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Understanding Disk IDs

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Understanding Disk IDs

To enable an operating system to uniquely identify disks, a signature is generated as part of the initialisation process. In the case of an MBR partitioned disk, this is a 4 byte value, typically presented as an 8 character hex string. This is extended to a 16 byte value for gpt disks, presented as a GUID.

You can see the disk signature by opening a command window, and typing


followed by

list disk
sel disk <n>

replacing <n> with the number of the disk you wish to query and then type

detail disk

MBR disk example

DISKPART> detail disk
Disk ID: 4936F9A1

GPT disk example

DISKPART> detail disk
Disk ID: {C0F4976C-CFA6-45C1-BBCE-3B40016336E5}

MBR partitioned disks

For MBR partitioned disks, the disk signature is relevant for (Vista and later) booting and also to ensure drive letters assignments persist between reboots. As it is used to uniquely identify disks, Windows will not allow multiple disks with the same disk signature to be online at the same time. If you attempt to bring a second disk online, windows will re-calculate the disk signature on the second disk. This will potentially make it not bootable and also change any drive assignments.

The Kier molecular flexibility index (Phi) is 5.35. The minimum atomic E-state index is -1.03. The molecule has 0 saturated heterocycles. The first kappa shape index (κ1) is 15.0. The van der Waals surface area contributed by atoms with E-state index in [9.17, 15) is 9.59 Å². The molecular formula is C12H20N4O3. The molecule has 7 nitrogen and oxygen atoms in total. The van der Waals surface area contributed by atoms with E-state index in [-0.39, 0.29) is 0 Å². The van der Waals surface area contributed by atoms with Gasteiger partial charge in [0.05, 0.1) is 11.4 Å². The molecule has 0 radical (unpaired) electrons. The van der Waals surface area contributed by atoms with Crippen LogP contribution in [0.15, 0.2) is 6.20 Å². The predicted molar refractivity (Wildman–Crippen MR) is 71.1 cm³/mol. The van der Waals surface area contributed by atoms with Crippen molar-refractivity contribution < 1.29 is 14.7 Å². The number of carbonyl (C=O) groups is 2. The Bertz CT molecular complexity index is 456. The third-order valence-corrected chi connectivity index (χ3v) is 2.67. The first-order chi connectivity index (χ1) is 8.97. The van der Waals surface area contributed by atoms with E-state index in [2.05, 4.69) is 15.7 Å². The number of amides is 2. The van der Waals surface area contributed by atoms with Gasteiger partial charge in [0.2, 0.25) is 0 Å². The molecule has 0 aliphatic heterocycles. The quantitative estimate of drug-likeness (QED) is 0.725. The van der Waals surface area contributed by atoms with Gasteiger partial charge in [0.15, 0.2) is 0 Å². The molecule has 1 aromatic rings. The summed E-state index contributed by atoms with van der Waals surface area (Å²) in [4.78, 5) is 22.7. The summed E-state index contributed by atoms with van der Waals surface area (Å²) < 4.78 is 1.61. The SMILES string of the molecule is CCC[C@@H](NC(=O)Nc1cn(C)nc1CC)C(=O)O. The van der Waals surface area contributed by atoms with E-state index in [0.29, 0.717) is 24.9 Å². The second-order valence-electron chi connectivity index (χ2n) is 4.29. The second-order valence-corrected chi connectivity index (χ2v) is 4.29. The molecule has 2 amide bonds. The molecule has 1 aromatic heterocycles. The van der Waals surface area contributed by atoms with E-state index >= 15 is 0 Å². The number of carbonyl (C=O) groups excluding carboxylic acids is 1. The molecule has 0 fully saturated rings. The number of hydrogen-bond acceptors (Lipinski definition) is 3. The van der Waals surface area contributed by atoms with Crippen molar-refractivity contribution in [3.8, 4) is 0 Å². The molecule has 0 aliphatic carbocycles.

For these reasons, as part of a clone or restore process, Macrium Reflect will recalculate the signature according to the table below. If the signature is recalculated, the boot configuration data (BCD) store is located and updated and the drive mappings in HKEY_LOCAL_MACHINE\SYSTEM\MountedDevices\ are also updated if necessary.

GPT partitioned disks

Unlike MBR partitions, GPT partition entries have an associated unique id. This allows GPT partitions to be uniquely identified without the disk signature making the disk signature redundant for the purposes discussed above. Therefore, Reflect never sets the disk signature to that of the source.


Target disk Signature
 Any restore or clone to a GPT disk
Not changed, or if target not initialised a new one is generated.
All target partitions overwritten
From source disk
Source disk present after restore (e.g. in the case of a clone)
Some original target partitions remain after restore Not changed
Target partitioning scheme different from source (e.g. source MBR, target GPT) Not changed, or if target not initialised a new one is generated.
 Target uninitialised, MBR source disk, target < 2TB  From source disk/image

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Last Modified:14 Mar 2013

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Type: Info

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